Japan didn’t just follow the Western example in industry; it also pursued a policy of colonial expansion. First, the newly industrialized Japan attacked China and seized Taiwan in the first Sino-Japanese War (1894–1895). A decade later, Japan shocked the world by destroying the Russian navy in the Russo-Japanese War (1904–1905). While both were wars of imperial aggression, the dramatic victories inspired many Asians. Here was an example of an Asian country learning from—and then defeating—the West.
Manchukuo Ministry of Overseas Affairs poster celebrating abundant harvests for Japanese in occupied Manchuria, 1927. © Pictures from History/Universal Images Group via Getty Images.
Colonial expansion addressed a number of crises for Japan. Successful military expansion fueled nationalistic unity while new colonies provided raw materials, lumber, and food for the home islands. Japanese industry sold its products in protected markets abroad, and poor Japanese settled in newly acquired territories in mainland Asia.
This was just the beginning of Japanese imperialism. Japan became increasingly aggressive as it sought to extend its influence during the twentieth century. In 1910, after years of intimidation, Japan annexed Korea. When World War I broke out four years later, Japan quickly declared war on Germany, and within weeks seized the German-occupied Shandong Peninsula in China. With Europe distracted by the war, Japan issued its infamous “21 Demands on China” in January 1915. Then, from Korea and Shandong, Japan spread its influence over Manchuria. After the war, the Treaty of Versailles continued Japan’s control over Shandong as well as a number of formerly German islands in the Pacific.
Children depicted as warriors marching across Imperial Japan including Korea, Manchukuo China, and part of the Soviet Far East, c. 1940. © Pictures from History/Universal Images Group via Getty Images.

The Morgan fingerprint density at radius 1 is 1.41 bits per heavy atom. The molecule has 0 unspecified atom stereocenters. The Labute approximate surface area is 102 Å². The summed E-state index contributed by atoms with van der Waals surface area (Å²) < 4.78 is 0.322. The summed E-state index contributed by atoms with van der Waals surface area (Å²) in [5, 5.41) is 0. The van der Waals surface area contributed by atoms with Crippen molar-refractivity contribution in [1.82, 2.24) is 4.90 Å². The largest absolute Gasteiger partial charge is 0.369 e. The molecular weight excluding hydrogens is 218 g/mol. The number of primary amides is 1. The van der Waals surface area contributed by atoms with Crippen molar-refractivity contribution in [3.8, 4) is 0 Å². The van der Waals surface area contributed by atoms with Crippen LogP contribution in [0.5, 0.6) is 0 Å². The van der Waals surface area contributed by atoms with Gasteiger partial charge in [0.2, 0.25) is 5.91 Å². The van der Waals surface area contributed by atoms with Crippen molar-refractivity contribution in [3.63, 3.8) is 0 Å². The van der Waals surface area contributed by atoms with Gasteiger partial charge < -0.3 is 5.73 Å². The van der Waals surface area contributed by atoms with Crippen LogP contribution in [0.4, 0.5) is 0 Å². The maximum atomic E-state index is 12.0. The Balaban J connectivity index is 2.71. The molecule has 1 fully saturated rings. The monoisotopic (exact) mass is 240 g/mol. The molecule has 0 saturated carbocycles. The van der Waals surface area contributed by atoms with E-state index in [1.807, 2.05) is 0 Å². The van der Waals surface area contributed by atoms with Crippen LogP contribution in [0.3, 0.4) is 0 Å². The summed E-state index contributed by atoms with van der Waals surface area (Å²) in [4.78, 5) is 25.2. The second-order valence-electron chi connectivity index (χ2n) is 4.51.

In 1931, Japan invaded Manchuria and established the puppet state of Manchukuo. Japan continued to increase its pressure on China, formally invading in 1937. However, years of fighting both the Chinese formal army and the guerillas of the Chinese Communist Party sapped Japanese strength. By 1941, war planners feared they would lose, without more resources. Thus, they launched a plan to occupy the oil fields, rubber plantations, rice fields, and mines of Southeast Asia. But these territories were held by European colonizers and protected by the shadow of the American Pacific Fleet. For Japanese planners, therefore, the attack on Pearl Harbor was a strategic move meant to give the Japanese Imperial Army and Navy a free hand.
While the hyper-nationalists and militarists who ran the Japanese Empire’s expansion were engaged in wars of outright colonial aggression, their propaganda promoted an image of liberators, not conquerors. “The Greater East Asia Co-Prosperity Sphere” did end Western domination of East and Southeast Asia, but it began a new form of colonialism.
After the initial euphoria of seeing their European colonial masters overthrown, nationalists from Vietnam to Java began to resent the increasing burdens of Japanese occupation. Pointing to forced labor, economic deprivations, and the brutal behavior of rank-and-file troops, many Southeast Asians remember Japanese rule as worse than the decades of Western occupation.
In a very different context, the Black feminist author Audre Lorde argued that “the master’s tools will never dismantle the master’s house. They may allow us temporarily to beat him at his own game, but they will never enable us to bring about genuine change.” Adopting Western tactics to fight off colonialism, Japan soon became an aggressive imperialist power itself. Thus, there was a dark irony to Japanese imperialism’s claims of “Co-Prosperity.”
About the author: Michael G. Vann is a professor of history at California State University, Sacramento, where he teaches world history and courses on Southeast Asia, imperialism, and genocide. Vann is the author of The Great Hanoi Rat Hunt: Empire, Disease, and Modernity in French Colonial Vietnam (Oxford University Press, 2018).
Cover image: Imperial Japan's proposed 'Greater East Asia Co-Prosperity Sphere', from the Daitoa Kyodo Sengen ('Manifesto for Greater East Asian Cooperation'), a propaganda booklet for children, c. 1940 (pre-Japanese involvement). Pictures from History / Universal Images / Getty Images.